So it is. I’m being dim again.
Many thanks indeed for the feedback, Gazza.
You weren’t alone misreading 16d.
I found that to be a really difficult crossword and had it not been foggy outside, I might well have given up and gone for a walk. Sorry Bungo but thank you
I have quite a lot of question marks by clues I don’t understand how I got from the clue to the solution so am looking forward to Prolixic’s review, for which many thanks in advance
No need to apologise, Sue; I’m grateful for the feedback. The fact solvers of the calibre of you and Gazza are finding it at the tricky end of the spectrum certainly says quite a lot.
Apologies from my end that you didn’t find it more enjoyable.
Many thanks Bungo, that was tough but satisfying
I thought there were many really good clues. I thought the surafaces were pretty good on the whole (with 11d perhaps the main exception). 12a definiton really clever, although agree with Senf on ‘piece’ – however it is regarded as a ‘master’piece so why not? As with others, 15a didn’t quite work for me (it needs “to drink” to be “drink to”, but then surface wouldn’t make sense… but I think with a bit of massaging this could be made to work – and the definition was great, again). 25a maybe ‘request’ rather than ‘order’… I’m not sure? And 13d synonym for second word perhaps seems a bit of a stretch to me? 17a and 19a I thought were fine, by the way! 3d took me a long time to notice the spelling mistakes – but once I did, this was perhaps my favourite.
Thanks again for a very enjoyable puzzle!
Many thanks Fez; glad you enjoyed it and the feedback is gratefully received.
Actually on revisiting 15a I can see it *does* work… as you explained in earlier comment. A very tough clue. (And for 17a perhaps I should clarify it was fine ‘within the specific context of Rookie Corner in the light of previous discussions’!) Thanks again Bungo.
Welcome back, Bungo.
I must admit that, following BD’s intro last week, I was expecting to see another debutant this week, but maybe there has been a change in schedule.
Like CS, I found this very tough too, and I regret to say that the more I got into the puzzle the less I enjoyed it, mainly because I thought several clues were unfair to the solver and/or were overly complicated. In the end, I sought electronic assistance to complete the grid. Clearly, 17a is something of an autobiographical statement and not a definition to be found in a dictionary either!
Many clues were excellent, like 24a, 2d, 4d and my favourite, 22d, but I didn’t warm to 9a, 15a, 20a, 16d or 23d. Technically, I didn’t spot any cardinal errors but I felt that several of the surfaces were very contrived such as 1a, 12a and 1d, and the number of question marks to justify definitions by example (three successively in 5d, 7d and 8d) suggested that the setter ought to have considered easier alternatives, perhaps.
Not my favourite recent puzzle, but I do admire the work put in by the setter to produce what he has compiled. Thank you, Bungo.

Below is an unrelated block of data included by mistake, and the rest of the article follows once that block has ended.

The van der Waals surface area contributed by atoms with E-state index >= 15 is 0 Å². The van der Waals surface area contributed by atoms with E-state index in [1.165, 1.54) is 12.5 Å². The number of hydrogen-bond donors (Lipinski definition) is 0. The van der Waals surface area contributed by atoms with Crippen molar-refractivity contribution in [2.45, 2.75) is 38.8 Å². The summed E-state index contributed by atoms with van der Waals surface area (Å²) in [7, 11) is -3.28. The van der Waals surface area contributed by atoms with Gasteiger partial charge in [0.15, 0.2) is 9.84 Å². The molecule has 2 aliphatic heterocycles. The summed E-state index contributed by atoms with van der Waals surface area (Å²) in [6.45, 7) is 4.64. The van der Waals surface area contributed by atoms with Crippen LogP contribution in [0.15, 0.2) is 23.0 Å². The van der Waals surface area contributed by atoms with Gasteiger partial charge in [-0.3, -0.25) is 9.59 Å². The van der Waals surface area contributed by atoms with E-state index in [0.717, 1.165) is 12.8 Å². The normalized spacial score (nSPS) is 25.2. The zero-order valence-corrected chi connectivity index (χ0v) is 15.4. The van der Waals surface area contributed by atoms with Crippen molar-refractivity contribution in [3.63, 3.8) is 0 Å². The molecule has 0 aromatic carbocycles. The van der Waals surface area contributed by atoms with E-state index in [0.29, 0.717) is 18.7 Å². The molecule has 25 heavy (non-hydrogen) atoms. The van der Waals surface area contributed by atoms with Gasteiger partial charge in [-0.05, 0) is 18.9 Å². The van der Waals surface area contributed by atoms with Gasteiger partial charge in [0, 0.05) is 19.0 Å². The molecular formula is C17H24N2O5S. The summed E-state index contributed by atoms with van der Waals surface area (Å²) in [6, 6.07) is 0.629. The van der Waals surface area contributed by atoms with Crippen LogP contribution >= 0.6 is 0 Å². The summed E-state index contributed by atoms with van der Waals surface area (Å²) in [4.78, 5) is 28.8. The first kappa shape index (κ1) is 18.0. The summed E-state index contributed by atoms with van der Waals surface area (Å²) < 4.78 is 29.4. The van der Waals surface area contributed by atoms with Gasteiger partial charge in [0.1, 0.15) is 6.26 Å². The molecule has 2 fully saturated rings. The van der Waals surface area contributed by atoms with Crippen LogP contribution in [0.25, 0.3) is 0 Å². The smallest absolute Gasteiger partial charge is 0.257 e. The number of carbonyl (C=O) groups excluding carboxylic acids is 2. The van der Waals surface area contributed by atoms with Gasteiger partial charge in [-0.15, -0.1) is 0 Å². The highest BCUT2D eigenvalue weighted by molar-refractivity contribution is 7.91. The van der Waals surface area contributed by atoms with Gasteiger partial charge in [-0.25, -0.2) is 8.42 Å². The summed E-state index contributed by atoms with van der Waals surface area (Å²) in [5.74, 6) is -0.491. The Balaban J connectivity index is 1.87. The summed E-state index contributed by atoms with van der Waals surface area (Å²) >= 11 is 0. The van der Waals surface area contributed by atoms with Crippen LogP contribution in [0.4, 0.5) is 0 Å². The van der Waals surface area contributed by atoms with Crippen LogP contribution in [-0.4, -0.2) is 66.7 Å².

Many thanks for the feedback Silvanus; 17a was meant to be a tongue-in-cheek nod to the previous puzzle rather than a mission statement for this one, but perhaps I was asking for trouble by including it!
Question mark in 7 was to indicate the slightly fanciful element to the wordplay than the definition by example, but obviously the clue still contains a definition by example so the point still stands.
Like you, Bungo, I am a Rookie setter, though I am definitely not the best solver!
So the fact I could only make fragmented progress with your puzzle unaided is no surprise (to me anyway!!). But I do struggle with the idea that a clue (17a) references a previous puzzle I may or may not have seen and, like others, I find no definition once the clue is parsed (thx Retiefus for that!). I’ve read your explanation of 15a to RabbitDave and see your thinking but feel that Alan Turing might have done well to get that one especially with “die determined” (though cute) as the definition. Once others pointed out 3d, I let go of my irritation at the typos and thought “very clever …… but too clever for me!” I’d say 24a would be improved as “starts aiming javelin at Xerxes” as the “to” is redundant and interferes.
But overall, there are some really good clues you have some great and creative ideas. Definitely hang on to those but perhaps reflect on some feedback I received on my debut – that the idea is for the setter to help others to solve the puzzle (albeit with booby traps) and not to prevent them from doing so. Just a thought!
Will be really interested to read Prolixic’s review
Many thanks for the feedback, Dr Diva – all appreciated. Fully agree that ultimately the solver should be guided towards finishing the puzzle – not much point in setting a crossword that can’t be solved!
In 24a the ‘to’ is entirely necessary as ‘starts’ on its own doesn’t mean the ‘first letters of’ unless it comes after the fodder, ie ‘Good old boy starts….’ is fine for ‘gob’ or ‘Starts to good old boy’, but not ‘Starts good old boy…’
Not so, I think. “Starts to…” is fine, but “good old boy starts” isn’t and would be rejected by any editor.
Hello again Bungo
I thought his was good in places but sorry to say not the further improvement I was expecting after your last outing
I did get the 17a connection but the temptation to include it should probably have been resisted
On balance I can’t say I particularly enjoyed the solve as a fistful of clues were contrived or perhaps overly ambitious, which is evident in some of your surfaces
Well done for producing a puzzle at all and thanks for the entertainment
Many thanks for attempting and for the feedback, LetterboxRoy. All appreciated.